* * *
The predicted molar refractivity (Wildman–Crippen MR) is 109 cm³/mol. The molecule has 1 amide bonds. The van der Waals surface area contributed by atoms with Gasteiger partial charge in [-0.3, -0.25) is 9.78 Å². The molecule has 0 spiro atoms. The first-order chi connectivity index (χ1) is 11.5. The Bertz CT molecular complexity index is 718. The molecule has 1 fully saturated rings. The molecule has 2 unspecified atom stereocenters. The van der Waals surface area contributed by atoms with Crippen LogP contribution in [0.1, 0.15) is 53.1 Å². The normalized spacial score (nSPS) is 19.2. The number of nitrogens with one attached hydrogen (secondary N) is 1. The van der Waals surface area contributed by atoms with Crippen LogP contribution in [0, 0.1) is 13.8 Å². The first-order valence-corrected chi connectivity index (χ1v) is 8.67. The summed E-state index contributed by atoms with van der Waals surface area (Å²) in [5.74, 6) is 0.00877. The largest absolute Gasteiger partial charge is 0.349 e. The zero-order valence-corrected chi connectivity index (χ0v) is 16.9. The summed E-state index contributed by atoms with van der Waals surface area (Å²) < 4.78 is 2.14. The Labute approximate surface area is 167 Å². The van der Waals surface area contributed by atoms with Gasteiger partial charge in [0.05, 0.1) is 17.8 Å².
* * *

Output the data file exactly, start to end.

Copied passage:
The predicted molar refractivity (Wildman–Crippen MR) is 109 cm³/mol. The molecule has 1 amide bonds. The van der Waals surface area contributed by atoms with Gasteiger partial charge in [-0.3, -0.25) is 9.78 Å². The molecule has 0 spiro atoms. The first-order chi connectivity index (χ1) is 11.5. The Bertz CT molecular complexity index is 718. The molecule has 1 fully saturated rings. The molecule has 2 unspecified atom stereocenters. The van der Waals surface area contributed by atoms with Crippen LogP contribution in [0.1, 0.15) is 53.1 Å². The normalized spacial score (nSPS) is 19.2. The number of nitrogens with one attached hydrogen (secondary N) is 1. The van der Waals surface area contributed by atoms with Crippen LogP contribution in [0, 0.1) is 13.8 Å². The first-order valence-corrected chi connectivity index (χ1v) is 8.67. The summed E-state index contributed by atoms with van der Waals surface area (Å²) in [5.74, 6) is 0.00877. The largest absolute Gasteiger partial charge is 0.349 e. The zero-order valence-corrected chi connectivity index (χ0v) is 16.9. The summed E-state index contributed by atoms with van der Waals surface area (Å²) < 4.78 is 2.14. The Labute approximate surface area is 167 Å². The van der Waals surface area contributed by atoms with Gasteiger partial charge in [0.05, 0.1) is 17.8 Å².